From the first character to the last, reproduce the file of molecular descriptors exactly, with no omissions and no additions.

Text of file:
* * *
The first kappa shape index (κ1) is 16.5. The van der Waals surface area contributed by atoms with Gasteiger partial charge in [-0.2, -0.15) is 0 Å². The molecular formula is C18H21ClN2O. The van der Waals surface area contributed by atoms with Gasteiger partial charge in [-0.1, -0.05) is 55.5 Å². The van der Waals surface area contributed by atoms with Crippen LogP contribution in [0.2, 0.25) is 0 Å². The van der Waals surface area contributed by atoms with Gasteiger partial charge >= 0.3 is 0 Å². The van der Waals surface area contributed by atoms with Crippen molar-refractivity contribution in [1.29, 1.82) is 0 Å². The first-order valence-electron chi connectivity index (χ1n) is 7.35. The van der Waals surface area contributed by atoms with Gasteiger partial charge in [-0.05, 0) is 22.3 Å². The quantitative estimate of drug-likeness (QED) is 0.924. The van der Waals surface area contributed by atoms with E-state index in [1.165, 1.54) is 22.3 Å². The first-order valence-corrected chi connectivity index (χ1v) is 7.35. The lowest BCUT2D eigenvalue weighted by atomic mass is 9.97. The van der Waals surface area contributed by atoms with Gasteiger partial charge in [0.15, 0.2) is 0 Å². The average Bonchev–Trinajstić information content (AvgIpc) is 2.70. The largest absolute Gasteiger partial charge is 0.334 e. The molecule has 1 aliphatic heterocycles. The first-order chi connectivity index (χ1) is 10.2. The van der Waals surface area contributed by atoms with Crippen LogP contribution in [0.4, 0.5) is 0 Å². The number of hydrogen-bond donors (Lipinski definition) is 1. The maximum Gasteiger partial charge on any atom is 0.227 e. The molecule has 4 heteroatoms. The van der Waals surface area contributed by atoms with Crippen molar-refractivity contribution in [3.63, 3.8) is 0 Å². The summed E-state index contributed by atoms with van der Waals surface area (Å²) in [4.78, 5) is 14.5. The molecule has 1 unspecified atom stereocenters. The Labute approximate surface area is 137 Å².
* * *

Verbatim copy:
The first kappa shape index (κ1) is 16.5. The van der Waals surface area contributed by atoms with Gasteiger partial charge in [-0.2, -0.15) is 0 Å². The molecular formula is C18H21ClN2O. The van der Waals surface area contributed by atoms with Gasteiger partial charge in [-0.1, -0.05) is 55.5 Å². The van der Waals surface area contributed by atoms with Crippen LogP contribution in [0.2, 0.25) is 0 Å². The van der Waals surface area contributed by atoms with Gasteiger partial charge >= 0.3 is 0 Å². The van der Waals surface area contributed by atoms with Crippen molar-refractivity contribution in [1.29, 1.82) is 0 Å². The first-order valence-electron chi connectivity index (χ1n) is 7.35. The van der Waals surface area contributed by atoms with Gasteiger partial charge in [-0.05, 0) is 22.3 Å². The quantitative estimate of drug-likeness (QED) is 0.924. The van der Waals surface area contributed by atoms with E-state index in [1.165, 1.54) is 22.3 Å². The first-order valence-corrected chi connectivity index (χ1v) is 7.35. The lowest BCUT2D eigenvalue weighted by atomic mass is 9.97. The van der Waals surface area contributed by atoms with Gasteiger partial charge in [0.15, 0.2) is 0 Å². The average Bonchev–Trinajstić information content (AvgIpc) is 2.70. The largest absolute Gasteiger partial charge is 0.334 e. The molecule has 1 aliphatic heterocycles. The first-order chi connectivity index (χ1) is 10.2. The van der Waals surface area contributed by atoms with Crippen LogP contribution in [0.4, 0.5) is 0 Å². The number of hydrogen-bond donors (Lipinski definition) is 1. The maximum Gasteiger partial charge on any atom is 0.227 e. The molecule has 4 heteroatoms. The van der Waals surface area contributed by atoms with Crippen molar-refractivity contribution in [3.63, 3.8) is 0 Å². The summed E-state index contributed by atoms with van der Waals surface area (Å²) in [4.78, 5) is 14.5. The molecule has 1 unspecified atom stereocenters. The Labute approximate surface area is 137 Å².